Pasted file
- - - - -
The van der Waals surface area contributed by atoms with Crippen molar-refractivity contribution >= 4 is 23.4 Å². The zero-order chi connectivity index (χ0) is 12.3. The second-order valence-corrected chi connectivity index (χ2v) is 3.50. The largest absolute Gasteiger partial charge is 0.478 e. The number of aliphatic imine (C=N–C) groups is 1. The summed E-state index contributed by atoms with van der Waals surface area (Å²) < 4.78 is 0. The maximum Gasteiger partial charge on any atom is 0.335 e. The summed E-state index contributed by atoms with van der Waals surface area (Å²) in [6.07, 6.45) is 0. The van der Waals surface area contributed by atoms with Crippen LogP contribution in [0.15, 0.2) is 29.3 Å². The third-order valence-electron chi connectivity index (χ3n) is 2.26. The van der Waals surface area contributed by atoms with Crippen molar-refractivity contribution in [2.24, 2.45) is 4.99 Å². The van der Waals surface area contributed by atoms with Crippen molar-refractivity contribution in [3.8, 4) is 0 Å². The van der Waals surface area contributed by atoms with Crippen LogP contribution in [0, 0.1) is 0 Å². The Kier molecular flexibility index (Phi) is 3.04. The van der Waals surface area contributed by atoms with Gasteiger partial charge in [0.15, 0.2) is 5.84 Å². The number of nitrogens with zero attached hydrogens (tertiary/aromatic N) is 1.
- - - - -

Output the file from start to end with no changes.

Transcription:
The van der Waals surface area contributed by atoms with Crippen molar-refractivity contribution >= 4 is 23.4 Å². The zero-order chi connectivity index (χ0) is 12.3. The second-order valence-corrected chi connectivity index (χ2v) is 3.50. The largest absolute Gasteiger partial charge is 0.478 e. The number of aliphatic imine (C=N–C) groups is 1. The summed E-state index contributed by atoms with van der Waals surface area (Å²) < 4.78 is 0. The maximum Gasteiger partial charge on any atom is 0.335 e. The summed E-state index contributed by atoms with van der Waals surface area (Å²) in [6.07, 6.45) is 0. The van der Waals surface area contributed by atoms with Crippen LogP contribution in [0.15, 0.2) is 29.3 Å². The third-order valence-electron chi connectivity index (χ3n) is 2.26. The van der Waals surface area contributed by atoms with Crippen molar-refractivity contribution in [2.24, 2.45) is 4.99 Å². The van der Waals surface area contributed by atoms with Crippen molar-refractivity contribution in [3.8, 4) is 0 Å². The van der Waals surface area contributed by atoms with Crippen LogP contribution in [0, 0.1) is 0 Å². The Kier molecular flexibility index (Phi) is 3.04. The van der Waals surface area contributed by atoms with Gasteiger partial charge in [0.15, 0.2) is 5.84 Å². The number of nitrogens with zero attached hydrogens (tertiary/aromatic N) is 1.